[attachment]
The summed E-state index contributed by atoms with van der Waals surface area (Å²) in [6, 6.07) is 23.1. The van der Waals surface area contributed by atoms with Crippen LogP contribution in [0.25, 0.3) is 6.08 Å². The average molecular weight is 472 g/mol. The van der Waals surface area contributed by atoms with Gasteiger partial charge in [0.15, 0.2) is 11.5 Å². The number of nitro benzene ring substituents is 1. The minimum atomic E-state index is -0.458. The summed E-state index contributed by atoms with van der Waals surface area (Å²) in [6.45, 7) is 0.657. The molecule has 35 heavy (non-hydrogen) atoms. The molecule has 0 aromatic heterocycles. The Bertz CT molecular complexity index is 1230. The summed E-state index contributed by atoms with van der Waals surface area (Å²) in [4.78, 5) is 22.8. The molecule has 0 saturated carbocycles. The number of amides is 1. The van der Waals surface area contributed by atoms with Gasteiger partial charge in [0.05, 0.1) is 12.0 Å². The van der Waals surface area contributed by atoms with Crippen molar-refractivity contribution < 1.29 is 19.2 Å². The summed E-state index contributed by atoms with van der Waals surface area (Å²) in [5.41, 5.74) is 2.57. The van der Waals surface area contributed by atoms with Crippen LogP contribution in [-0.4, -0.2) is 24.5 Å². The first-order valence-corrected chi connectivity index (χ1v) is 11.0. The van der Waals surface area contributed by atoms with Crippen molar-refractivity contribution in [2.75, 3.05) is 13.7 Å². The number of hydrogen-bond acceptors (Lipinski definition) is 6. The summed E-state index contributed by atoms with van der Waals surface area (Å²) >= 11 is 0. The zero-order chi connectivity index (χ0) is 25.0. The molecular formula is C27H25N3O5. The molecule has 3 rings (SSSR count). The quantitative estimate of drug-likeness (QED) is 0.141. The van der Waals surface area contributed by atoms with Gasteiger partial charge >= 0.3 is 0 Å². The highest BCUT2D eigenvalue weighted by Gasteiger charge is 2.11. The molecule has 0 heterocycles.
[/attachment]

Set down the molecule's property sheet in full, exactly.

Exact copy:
The summed E-state index contributed by atoms with van der Waals surface area (Å²) in [6, 6.07) is 23.1. The van der Waals surface area contributed by atoms with Crippen LogP contribution in [0.25, 0.3) is 6.08 Å². The average molecular weight is 472 g/mol. The van der Waals surface area contributed by atoms with Gasteiger partial charge in [0.15, 0.2) is 11.5 Å². The number of nitro benzene ring substituents is 1. The minimum atomic E-state index is -0.458. The summed E-state index contributed by atoms with van der Waals surface area (Å²) in [6.45, 7) is 0.657. The molecule has 35 heavy (non-hydrogen) atoms. The molecule has 0 aromatic heterocycles. The Bertz CT molecular complexity index is 1230. The summed E-state index contributed by atoms with van der Waals surface area (Å²) in [4.78, 5) is 22.8. The molecule has 0 saturated carbocycles. The number of amides is 1. The van der Waals surface area contributed by atoms with Gasteiger partial charge in [0.05, 0.1) is 12.0 Å². The van der Waals surface area contributed by atoms with Crippen molar-refractivity contribution < 1.29 is 19.2 Å². The summed E-state index contributed by atoms with van der Waals surface area (Å²) in [5.41, 5.74) is 2.57. The van der Waals surface area contributed by atoms with Crippen LogP contribution in [-0.4, -0.2) is 24.5 Å². The first-order valence-corrected chi connectivity index (χ1v) is 11.0. The van der Waals surface area contributed by atoms with Crippen molar-refractivity contribution in [2.75, 3.05) is 13.7 Å². The number of hydrogen-bond acceptors (Lipinski definition) is 6. The summed E-state index contributed by atoms with van der Waals surface area (Å²) >= 11 is 0. The zero-order chi connectivity index (χ0) is 25.0. The molecular formula is C27H25N3O5. The molecule has 3 rings (SSSR count). The quantitative estimate of drug-likeness (QED) is 0.141. The van der Waals surface area contributed by atoms with Gasteiger partial charge >= 0.3 is 0 Å². The highest BCUT2D eigenvalue weighted by Gasteiger charge is 2.11. The molecule has 0 heterocycles.